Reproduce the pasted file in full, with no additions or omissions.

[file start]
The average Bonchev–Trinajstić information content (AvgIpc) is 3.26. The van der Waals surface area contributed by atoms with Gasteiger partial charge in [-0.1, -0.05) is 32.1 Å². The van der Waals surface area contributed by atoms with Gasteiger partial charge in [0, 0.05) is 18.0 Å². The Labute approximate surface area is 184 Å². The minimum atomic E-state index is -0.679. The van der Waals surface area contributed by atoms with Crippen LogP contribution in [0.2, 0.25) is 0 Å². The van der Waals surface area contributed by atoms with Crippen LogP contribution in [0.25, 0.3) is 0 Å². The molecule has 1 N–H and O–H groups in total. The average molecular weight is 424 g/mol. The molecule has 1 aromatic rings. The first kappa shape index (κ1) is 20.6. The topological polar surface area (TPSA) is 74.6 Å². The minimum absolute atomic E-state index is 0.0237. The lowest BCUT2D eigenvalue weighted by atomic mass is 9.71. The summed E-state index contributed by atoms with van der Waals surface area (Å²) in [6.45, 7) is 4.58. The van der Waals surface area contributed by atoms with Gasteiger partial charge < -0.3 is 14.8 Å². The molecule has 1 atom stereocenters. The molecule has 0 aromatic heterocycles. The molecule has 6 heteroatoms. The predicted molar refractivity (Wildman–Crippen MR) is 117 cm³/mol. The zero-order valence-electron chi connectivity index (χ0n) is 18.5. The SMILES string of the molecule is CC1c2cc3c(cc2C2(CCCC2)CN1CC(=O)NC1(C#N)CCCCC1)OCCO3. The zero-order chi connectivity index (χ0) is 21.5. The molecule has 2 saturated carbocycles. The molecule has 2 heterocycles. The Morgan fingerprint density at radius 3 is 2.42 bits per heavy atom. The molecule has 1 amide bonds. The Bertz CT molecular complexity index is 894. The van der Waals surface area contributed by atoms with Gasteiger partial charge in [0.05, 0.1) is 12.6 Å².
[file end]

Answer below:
The average Bonchev–Trinajstić information content (AvgIpc) is 3.26. The van der Waals surface area contributed by atoms with Gasteiger partial charge in [-0.1, -0.05) is 32.1 Å². The van der Waals surface area contributed by atoms with Gasteiger partial charge in [0, 0.05) is 18.0 Å². The Labute approximate surface area is 184 Å². The minimum atomic E-state index is -0.679. The van der Waals surface area contributed by atoms with Crippen LogP contribution in [0.2, 0.25) is 0 Å². The van der Waals surface area contributed by atoms with Crippen LogP contribution in [0.25, 0.3) is 0 Å². The molecule has 1 N–H and O–H groups in total. The average molecular weight is 424 g/mol. The molecule has 1 aromatic rings. The first kappa shape index (κ1) is 20.6. The topological polar surface area (TPSA) is 74.6 Å². The minimum absolute atomic E-state index is 0.0237. The lowest BCUT2D eigenvalue weighted by atomic mass is 9.71. The summed E-state index contributed by atoms with van der Waals surface area (Å²) in [6.45, 7) is 4.58. The van der Waals surface area contributed by atoms with Gasteiger partial charge < -0.3 is 14.8 Å². The molecule has 1 atom stereocenters. The molecule has 0 aromatic heterocycles. The molecule has 6 heteroatoms. The predicted molar refractivity (Wildman–Crippen MR) is 117 cm³/mol. The zero-order valence-electron chi connectivity index (χ0n) is 18.5. The SMILES string of the molecule is CC1c2cc3c(cc2C2(CCCC2)CN1CC(=O)NC1(C#N)CCCCC1)OCCO3. The zero-order chi connectivity index (χ0) is 21.5. The molecule has 2 saturated carbocycles. The molecule has 2 heterocycles. The Morgan fingerprint density at radius 3 is 2.42 bits per heavy atom. The molecule has 1 amide bonds. The Bertz CT molecular complexity index is 894. The van der Waals surface area contributed by atoms with Gasteiger partial charge in [0.05, 0.1) is 12.6 Å².